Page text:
Attention Deficit Delirium

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Cinemania

Wilde About “Fix” And Ireland

November 18, 2009 , 8:24 pm | By Bryan Reesman

Cinemania, Indie

Olivia Wilde (l) with her husband and director Tao Ruspoli at the NYC premiere of "Fix".

Olivia Wilde with her husband, director/actor Tao Ruspoli, at the NYC premiere of Fix.
(Photo ©2009 by Bryan Reesman.)

Taking a break from the medical shenanigans from Fox’s hit show House, Olivia Wilde recently appeared in the indie film Fix, which co-stars Shawn Andrews and is directed by her other co-star; her husband and documentary filmmaker Tao Ruspoli. The tale of two brothers coping and battling with one’s drug addiction was inspired by the director’s real-life brother Leo. Ruspoli’s film is gritty — it is shot from his own character’s point-of-view as he and his wife race to get his brother into rehab or risk a jail sentence, and visits inner city L.A. locales not frequented by glitzy Hollywood filmmakers — and also possesses an offbeat sense of humor and warmth that makes it engaging right from the start. ADD quickly chatted with Wilde on the red carpet of the NYC premiere of Fix. FYI: Look for her next year in Tron Legacy.


The main character is inspired by the director’s brother. You’re very close to the material, so could you talk about how you approached it?
Tao and I came up with the idea together because we wanted to make a story based upon his family, on someone in his family, and something very close to us. I think there’s nothing more interesting than the love between siblings. It’s a very profound and strong bond, and his brother is such a fascinating, eccentric character. I said there must have been one day where you could tell the story of with your brother, and he said there was this one day. That was the story of Fix. And because I’m so close with his real brother, I was very, very sensitive to who would get to play him because he is very difficult to nail down. We were so happy when we found Shawn because he had his own interpretation of this very wild and interesting person. That was what we needed — someone to study the real guy, toss that away and come up with something interesting that was inspired by him.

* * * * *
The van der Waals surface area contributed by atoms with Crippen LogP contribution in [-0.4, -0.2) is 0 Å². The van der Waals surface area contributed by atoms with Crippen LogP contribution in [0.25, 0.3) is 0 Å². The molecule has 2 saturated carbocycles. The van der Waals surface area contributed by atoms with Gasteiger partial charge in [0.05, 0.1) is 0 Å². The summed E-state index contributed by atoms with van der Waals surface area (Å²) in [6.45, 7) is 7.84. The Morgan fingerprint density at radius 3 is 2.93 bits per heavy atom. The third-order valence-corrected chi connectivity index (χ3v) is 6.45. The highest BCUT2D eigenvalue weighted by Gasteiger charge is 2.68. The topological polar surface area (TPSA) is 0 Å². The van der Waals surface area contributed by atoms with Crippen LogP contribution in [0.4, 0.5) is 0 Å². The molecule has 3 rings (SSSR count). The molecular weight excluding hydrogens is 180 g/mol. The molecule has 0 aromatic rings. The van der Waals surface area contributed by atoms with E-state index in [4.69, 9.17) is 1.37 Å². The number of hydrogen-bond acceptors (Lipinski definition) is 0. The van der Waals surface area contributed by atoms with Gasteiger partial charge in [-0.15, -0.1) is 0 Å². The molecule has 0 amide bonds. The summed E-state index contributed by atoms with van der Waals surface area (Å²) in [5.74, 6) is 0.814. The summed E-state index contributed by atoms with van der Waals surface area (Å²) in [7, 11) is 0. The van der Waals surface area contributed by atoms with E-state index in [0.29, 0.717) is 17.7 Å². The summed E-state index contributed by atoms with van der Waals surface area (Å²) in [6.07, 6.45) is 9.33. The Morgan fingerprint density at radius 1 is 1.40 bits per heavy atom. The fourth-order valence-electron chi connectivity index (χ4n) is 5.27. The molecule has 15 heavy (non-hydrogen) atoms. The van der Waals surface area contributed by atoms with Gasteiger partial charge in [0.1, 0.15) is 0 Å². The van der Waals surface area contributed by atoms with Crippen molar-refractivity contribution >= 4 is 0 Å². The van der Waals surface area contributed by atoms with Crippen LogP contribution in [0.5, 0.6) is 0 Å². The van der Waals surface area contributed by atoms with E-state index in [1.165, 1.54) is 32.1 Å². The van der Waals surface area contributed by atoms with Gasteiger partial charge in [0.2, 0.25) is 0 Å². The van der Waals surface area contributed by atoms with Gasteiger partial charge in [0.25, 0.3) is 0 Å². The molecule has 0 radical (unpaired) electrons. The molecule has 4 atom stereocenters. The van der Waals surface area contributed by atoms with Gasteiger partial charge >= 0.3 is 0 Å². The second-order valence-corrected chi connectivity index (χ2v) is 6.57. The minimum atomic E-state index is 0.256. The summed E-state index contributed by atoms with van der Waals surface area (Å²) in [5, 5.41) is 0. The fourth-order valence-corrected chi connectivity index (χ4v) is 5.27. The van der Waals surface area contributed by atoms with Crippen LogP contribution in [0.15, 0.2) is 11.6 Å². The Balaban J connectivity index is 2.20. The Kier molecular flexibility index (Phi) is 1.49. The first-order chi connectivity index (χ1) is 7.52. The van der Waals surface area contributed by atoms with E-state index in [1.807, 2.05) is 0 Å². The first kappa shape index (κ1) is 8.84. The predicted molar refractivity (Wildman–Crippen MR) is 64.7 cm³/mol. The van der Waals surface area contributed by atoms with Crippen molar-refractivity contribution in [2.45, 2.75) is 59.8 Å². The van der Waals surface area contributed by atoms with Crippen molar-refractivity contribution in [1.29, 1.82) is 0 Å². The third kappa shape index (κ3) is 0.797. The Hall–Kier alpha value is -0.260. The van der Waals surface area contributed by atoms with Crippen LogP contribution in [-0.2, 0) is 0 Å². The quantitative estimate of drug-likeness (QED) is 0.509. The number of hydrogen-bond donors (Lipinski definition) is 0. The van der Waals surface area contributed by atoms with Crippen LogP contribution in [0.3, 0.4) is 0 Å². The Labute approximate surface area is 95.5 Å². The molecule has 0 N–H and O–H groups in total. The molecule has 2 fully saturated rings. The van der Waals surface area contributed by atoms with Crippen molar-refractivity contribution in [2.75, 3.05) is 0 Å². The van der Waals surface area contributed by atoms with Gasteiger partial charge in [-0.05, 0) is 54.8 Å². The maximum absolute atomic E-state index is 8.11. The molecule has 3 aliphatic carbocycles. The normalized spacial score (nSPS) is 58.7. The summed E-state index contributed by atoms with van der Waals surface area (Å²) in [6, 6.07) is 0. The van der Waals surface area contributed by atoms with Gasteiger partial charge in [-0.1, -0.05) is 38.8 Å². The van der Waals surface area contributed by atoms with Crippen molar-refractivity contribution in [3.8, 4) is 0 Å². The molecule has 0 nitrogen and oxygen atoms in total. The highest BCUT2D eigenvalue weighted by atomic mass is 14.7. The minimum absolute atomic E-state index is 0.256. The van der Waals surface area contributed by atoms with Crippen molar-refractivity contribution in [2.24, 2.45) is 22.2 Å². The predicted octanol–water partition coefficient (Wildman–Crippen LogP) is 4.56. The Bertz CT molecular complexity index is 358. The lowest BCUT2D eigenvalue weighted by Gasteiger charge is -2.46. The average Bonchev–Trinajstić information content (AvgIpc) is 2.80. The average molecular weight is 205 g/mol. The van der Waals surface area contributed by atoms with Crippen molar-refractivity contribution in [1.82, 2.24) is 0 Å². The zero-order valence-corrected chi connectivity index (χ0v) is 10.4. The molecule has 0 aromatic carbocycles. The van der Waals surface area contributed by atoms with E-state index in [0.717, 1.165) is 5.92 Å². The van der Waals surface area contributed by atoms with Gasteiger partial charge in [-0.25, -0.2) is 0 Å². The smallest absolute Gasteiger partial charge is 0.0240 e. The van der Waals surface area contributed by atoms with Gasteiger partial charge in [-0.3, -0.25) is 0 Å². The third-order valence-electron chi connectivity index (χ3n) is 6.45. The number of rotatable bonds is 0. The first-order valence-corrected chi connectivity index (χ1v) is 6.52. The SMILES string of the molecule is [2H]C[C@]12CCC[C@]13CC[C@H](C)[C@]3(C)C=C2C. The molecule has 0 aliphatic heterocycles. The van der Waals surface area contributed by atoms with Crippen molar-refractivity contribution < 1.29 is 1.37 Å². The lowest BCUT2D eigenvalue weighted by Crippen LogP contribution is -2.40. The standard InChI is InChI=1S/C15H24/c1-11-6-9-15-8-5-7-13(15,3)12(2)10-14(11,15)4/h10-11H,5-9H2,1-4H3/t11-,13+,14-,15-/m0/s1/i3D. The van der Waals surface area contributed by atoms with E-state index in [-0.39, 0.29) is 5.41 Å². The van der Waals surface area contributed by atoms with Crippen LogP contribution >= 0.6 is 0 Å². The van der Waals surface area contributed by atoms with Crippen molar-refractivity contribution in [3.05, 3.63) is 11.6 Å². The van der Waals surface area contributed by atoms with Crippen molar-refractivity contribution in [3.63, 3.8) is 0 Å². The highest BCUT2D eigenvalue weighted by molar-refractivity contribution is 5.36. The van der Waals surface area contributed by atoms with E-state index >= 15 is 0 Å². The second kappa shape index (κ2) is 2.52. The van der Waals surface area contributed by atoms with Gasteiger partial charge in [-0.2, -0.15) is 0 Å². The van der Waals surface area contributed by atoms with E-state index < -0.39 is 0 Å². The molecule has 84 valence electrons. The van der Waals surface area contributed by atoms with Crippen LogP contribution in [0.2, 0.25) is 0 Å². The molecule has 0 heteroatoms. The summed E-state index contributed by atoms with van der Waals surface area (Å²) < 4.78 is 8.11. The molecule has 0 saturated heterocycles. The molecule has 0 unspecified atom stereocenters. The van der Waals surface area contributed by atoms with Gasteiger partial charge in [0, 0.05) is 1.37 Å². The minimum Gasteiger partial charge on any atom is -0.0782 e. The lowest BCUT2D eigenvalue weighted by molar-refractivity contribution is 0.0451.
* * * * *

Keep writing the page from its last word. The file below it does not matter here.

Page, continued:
You’ve been to Ireland, correct?
Yes. I’m Irish! I’m an Irish citizen!

Wilde chatting up the media at the "Fix" premiere.

Wilde chatting up the media at the Fix premiere.
(Photo ©2009 by Bryan Reesman.)

How do you feel that Ireland is represented in film and television? How accurate are the depictions that we’ve seen?
It’s no mistake that many of our best actors happen to be Irish. I think it’s because of the way they train. I’m honored to be considered among the Irish acting community, even though I’m American. I really love that people connect me to the community. It’s such an honor because I have such respect for them. You think of films like Once, and that’s similar to Fix. That film was a labor of love. They made it for nearly nothing, and look at how it exploded. I think it’s because they cared so much, and it was also based on a real story. That was actually a huge inspiration to us when we were making Fix. Once was a very simple story about people connecting, and similarly, music was a huge part of Fix as well, and our soundtrack is just unbelievable. They’re the little movies that can.


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